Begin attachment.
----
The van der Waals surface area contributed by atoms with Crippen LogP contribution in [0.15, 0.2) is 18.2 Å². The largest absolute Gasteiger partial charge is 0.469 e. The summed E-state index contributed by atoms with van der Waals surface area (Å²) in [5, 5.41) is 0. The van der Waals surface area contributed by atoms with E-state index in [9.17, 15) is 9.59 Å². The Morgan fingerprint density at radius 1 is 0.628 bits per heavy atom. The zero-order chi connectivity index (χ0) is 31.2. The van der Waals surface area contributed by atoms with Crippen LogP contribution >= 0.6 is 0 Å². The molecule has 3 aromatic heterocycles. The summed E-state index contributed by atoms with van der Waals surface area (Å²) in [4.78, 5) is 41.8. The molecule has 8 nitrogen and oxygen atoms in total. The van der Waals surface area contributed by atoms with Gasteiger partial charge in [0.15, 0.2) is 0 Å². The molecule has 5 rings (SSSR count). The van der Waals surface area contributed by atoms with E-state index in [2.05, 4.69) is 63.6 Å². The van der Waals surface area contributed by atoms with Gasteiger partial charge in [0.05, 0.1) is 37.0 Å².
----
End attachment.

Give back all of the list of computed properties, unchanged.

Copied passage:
The van der Waals surface area contributed by atoms with Crippen LogP contribution in [0.15, 0.2) is 18.2 Å². The largest absolute Gasteiger partial charge is 0.469 e. The summed E-state index contributed by atoms with van der Waals surface area (Å²) in [5, 5.41) is 0. The van der Waals surface area contributed by atoms with E-state index in [9.17, 15) is 9.59 Å². The Morgan fingerprint density at radius 1 is 0.628 bits per heavy atom. The zero-order chi connectivity index (χ0) is 31.2. The van der Waals surface area contributed by atoms with Crippen LogP contribution >= 0.6 is 0 Å². The molecule has 3 aromatic heterocycles. The summed E-state index contributed by atoms with van der Waals surface area (Å²) in [4.78, 5) is 41.8. The molecule has 8 nitrogen and oxygen atoms in total. The van der Waals surface area contributed by atoms with Gasteiger partial charge in [0.15, 0.2) is 0 Å². The molecule has 5 rings (SSSR count). The van der Waals surface area contributed by atoms with E-state index in [2.05, 4.69) is 63.6 Å². The van der Waals surface area contributed by atoms with Gasteiger partial charge in [0.05, 0.1) is 37.0 Å².